Cram my Crash Course for Creativity assignment till then.

Okay, the instructions for installing are pretty clear. Although my Terminal had some other suggestions for how to properly install it. Anyway, that’s done. So when I create a new project in Xcode now I’ll be able to see the different Cocos2dx templates, awesome.

Just “built” and run my first Cocos2dx program, okay, the coconut head is silver and blue now. Looks kinda funky like Pepsi Blue.

Anyway, he did a brief run through on how to run the Cocos2dx samples so that we could see all the infinite possibilities, okay not really infinite, but it’s a pretty long list of sample tests.

And then, he says might need to spend some money on additional tools. He recommend and uses four tools.

TexturePacker, although you can also use Zwoptex as a free alternative. TexturePacker’s Andreas Löw actually used to offer (not sure if he still does, try tweeting him) licenses for bloggers. So yah, I have a free copy of TexturePacker.

ParticleDesigner, which will ease the process of making particles. No, I don’t have that. I’ll probably look for some free alternatives, the author didn’t mention or recommend any.

A tool to help build bitmap fonts, he recommended Glyph designer (not free), bmGlyph (cheaper, but yah, still not free) and FontBuilder (yeah, free). According to him “It is not extremely hard to build a Bitmap font by hand, not nearly as hard as building a particle effect from scratch, but doing it once is enough to convince you to get one of these tools fast.” Back in my Cocos2d days I used Hiero (free) and Photoshop (self advertise: blog on How to Make Fancy Labels using Cocos2d

And according to him, no contest cfxr for sound effects. Free!

And we are done with Chapter 1. We installed Cocos2dx, and run a few sample projects and got to know the structure of basic Cocos2dx applications, so on to Chapter 2.

Chapter 2 gives an intro of C++ and Cocos2dx.

“This chapter will be aimed at two types of developers: the original Cocos2d developer who is scared of C++ but won’t admit it to his friends; and the C++ coder who never even heard of Cocos2d and finds Objective-C funny looking.”

I’m the first type, but I’m not afraid to admit that I’m afraid of C++. I am terrified of C++. If you give me an exam in C++, I will (and have, twice) submit an empty exam sheet (surprisingly passed one of those exams, I think the examiner took pity on account of my C++ phobia).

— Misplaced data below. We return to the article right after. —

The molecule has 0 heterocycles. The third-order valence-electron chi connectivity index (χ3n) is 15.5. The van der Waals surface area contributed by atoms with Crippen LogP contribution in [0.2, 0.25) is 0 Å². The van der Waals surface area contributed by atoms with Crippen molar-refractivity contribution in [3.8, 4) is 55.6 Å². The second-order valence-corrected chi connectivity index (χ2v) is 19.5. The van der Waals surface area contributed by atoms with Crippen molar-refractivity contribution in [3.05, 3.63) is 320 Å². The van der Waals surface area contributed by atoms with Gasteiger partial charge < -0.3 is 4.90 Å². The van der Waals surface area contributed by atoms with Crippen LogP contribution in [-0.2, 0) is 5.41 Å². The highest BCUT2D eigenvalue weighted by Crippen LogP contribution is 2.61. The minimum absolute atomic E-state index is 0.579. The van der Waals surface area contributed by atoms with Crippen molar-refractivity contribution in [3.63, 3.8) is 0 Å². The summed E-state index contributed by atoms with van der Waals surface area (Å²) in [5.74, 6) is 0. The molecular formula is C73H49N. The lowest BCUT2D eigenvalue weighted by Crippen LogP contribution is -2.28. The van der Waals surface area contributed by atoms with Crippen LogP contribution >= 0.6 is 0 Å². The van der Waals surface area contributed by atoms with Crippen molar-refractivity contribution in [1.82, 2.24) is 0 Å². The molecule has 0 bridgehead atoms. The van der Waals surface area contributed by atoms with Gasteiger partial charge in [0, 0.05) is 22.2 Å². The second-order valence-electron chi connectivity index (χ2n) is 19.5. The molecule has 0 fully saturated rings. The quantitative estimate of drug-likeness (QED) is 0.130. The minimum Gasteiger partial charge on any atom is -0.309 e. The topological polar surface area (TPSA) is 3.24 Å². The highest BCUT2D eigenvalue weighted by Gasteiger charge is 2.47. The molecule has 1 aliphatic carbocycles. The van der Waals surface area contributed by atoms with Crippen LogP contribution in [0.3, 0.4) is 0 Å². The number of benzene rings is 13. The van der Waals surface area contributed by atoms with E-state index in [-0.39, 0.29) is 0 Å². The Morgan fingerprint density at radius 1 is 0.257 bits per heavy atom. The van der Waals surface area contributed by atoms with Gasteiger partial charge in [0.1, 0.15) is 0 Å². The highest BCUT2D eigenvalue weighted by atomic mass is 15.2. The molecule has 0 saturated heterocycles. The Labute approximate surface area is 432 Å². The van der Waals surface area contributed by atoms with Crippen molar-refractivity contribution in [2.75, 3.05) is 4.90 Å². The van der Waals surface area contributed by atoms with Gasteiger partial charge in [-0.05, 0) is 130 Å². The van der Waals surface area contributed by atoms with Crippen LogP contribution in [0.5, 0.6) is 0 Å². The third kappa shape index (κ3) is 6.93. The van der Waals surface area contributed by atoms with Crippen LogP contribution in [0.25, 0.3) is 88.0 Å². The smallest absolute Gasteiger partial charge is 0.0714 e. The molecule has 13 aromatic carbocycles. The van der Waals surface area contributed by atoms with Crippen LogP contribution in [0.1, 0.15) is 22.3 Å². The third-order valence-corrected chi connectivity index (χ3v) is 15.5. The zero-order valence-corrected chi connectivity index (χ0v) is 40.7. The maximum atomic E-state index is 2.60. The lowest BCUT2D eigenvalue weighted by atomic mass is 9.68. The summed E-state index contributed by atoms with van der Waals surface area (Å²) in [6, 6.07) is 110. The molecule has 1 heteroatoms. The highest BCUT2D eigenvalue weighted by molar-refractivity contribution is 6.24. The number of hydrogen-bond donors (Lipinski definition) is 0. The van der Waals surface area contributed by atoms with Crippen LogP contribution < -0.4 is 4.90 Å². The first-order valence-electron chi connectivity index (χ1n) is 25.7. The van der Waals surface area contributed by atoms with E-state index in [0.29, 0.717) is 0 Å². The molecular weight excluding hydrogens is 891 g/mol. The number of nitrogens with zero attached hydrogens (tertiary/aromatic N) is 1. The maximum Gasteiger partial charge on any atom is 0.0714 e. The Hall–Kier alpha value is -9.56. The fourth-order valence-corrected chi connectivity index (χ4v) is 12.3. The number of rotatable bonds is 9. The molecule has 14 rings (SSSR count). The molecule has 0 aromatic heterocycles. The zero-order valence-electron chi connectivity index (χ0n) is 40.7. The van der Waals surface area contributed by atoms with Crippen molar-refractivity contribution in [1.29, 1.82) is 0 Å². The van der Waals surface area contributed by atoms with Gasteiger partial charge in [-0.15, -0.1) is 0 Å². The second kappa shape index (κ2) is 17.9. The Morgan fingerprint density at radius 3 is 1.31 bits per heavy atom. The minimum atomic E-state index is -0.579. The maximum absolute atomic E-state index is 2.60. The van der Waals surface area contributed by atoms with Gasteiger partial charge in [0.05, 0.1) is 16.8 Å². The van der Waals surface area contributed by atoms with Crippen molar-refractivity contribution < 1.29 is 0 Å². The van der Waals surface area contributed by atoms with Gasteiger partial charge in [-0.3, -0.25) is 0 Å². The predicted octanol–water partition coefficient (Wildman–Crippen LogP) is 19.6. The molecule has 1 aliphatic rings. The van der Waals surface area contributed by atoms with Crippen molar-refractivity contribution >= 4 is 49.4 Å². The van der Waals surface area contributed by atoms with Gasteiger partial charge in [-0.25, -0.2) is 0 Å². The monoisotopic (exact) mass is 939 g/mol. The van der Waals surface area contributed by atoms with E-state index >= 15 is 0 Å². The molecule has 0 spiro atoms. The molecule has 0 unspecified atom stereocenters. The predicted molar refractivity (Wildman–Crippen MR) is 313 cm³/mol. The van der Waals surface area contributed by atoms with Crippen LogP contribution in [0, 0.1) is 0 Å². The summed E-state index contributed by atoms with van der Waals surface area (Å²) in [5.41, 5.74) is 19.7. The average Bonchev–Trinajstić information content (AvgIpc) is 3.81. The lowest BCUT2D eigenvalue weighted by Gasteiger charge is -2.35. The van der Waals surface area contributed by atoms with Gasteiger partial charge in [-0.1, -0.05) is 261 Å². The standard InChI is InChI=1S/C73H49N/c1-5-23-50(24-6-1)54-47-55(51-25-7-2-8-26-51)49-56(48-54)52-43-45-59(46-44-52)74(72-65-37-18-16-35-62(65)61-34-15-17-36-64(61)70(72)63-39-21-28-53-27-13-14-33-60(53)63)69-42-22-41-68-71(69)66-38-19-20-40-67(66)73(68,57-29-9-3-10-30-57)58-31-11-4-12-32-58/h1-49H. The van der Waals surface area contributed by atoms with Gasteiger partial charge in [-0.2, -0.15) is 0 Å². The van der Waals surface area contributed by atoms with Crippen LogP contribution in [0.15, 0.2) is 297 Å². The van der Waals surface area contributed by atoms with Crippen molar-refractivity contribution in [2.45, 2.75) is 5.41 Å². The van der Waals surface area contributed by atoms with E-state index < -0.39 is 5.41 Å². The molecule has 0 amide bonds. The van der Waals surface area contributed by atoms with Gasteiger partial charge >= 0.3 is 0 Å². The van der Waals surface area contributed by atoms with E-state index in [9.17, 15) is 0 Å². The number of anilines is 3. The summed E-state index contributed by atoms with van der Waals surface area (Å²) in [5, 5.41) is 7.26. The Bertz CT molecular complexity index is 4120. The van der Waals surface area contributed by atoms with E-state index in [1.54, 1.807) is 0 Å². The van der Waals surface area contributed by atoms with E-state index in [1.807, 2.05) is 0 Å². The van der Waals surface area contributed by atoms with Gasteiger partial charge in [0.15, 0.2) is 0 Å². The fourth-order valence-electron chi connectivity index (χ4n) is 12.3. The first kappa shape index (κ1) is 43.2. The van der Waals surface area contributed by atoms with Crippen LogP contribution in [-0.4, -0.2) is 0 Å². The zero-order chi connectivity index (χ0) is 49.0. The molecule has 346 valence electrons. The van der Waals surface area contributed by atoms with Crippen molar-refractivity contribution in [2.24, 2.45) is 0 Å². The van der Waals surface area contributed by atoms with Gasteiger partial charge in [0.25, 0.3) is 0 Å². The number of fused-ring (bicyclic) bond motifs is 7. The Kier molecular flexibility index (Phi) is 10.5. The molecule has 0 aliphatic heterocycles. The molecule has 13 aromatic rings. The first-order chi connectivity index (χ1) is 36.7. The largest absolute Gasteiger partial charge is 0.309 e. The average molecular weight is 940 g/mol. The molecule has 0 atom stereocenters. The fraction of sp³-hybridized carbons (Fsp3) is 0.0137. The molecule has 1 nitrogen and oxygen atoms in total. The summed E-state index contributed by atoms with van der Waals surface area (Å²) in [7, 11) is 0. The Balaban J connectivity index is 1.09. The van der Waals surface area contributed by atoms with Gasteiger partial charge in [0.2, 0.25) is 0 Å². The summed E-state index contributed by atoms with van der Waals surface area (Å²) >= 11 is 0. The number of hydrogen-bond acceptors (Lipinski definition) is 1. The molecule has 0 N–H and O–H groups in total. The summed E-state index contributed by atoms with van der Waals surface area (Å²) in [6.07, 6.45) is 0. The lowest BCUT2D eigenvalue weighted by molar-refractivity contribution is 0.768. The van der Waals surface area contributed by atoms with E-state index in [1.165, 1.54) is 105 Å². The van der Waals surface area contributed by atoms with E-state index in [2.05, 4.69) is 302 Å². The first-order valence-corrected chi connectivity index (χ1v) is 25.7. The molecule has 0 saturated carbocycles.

Can you tell that I’m stalling?

First the author goes through the basics of Cocos2d, if you know Cocos2d then you’re good to go. So far…

And then comes the dreaded C++ bits.

He says, “Don’t worry. The C part is easy, the first plus goes by really fast, but that second plus, Oh, boy.” Er… Oh boy…

I like the way the author talks in this book, kind of entertaining in a way.

He said to open your favorite text editor, because he doesn’t want code hinting and autocomplete features to get in the way. What? How did you think I finished a game in XNA without little knowledge in XNA, and completely zero knowledge in C#?! Code hinting and autocomplete, seriously.

My favorite text editor – TextEdit, because it comes bundled with a Mac. if I were on my PC laptop, I’d say Notepad, because that’s bundled there. I used to write websites in Notepad, those were the days… Yah, still stalling.

C++ syntax. Okay, so far, apprehensive.

Instantiation and Memory Management. Two words, no ARC. “so Objective-C developers who have forgotten memory management might have a problem here.” Uh oh.

The rule regarding memory management with C++ is very simple: if you new, you must delete.” Okay, I get that. And it supposedly has some other options and commands that’s similar to Objective C without ARC, okay.

 And then he continues with how to instantiate stuff. Okay, so far so good. And a little about the Cocos2dx equivalent of Objective C stuff. Okay, understood.

And summary. He says, “hopefully non C++ developers have learned that there is nothing to fear”. Um.. so far, not completely convinced, but I think I can manage.

He ends this chapter with “and furthermore Cocos2dx is awesome!” (fan boy) and “So let’s create a game already!”. 

Yes, lets. But maybe I’ll continue reading this tomorrow.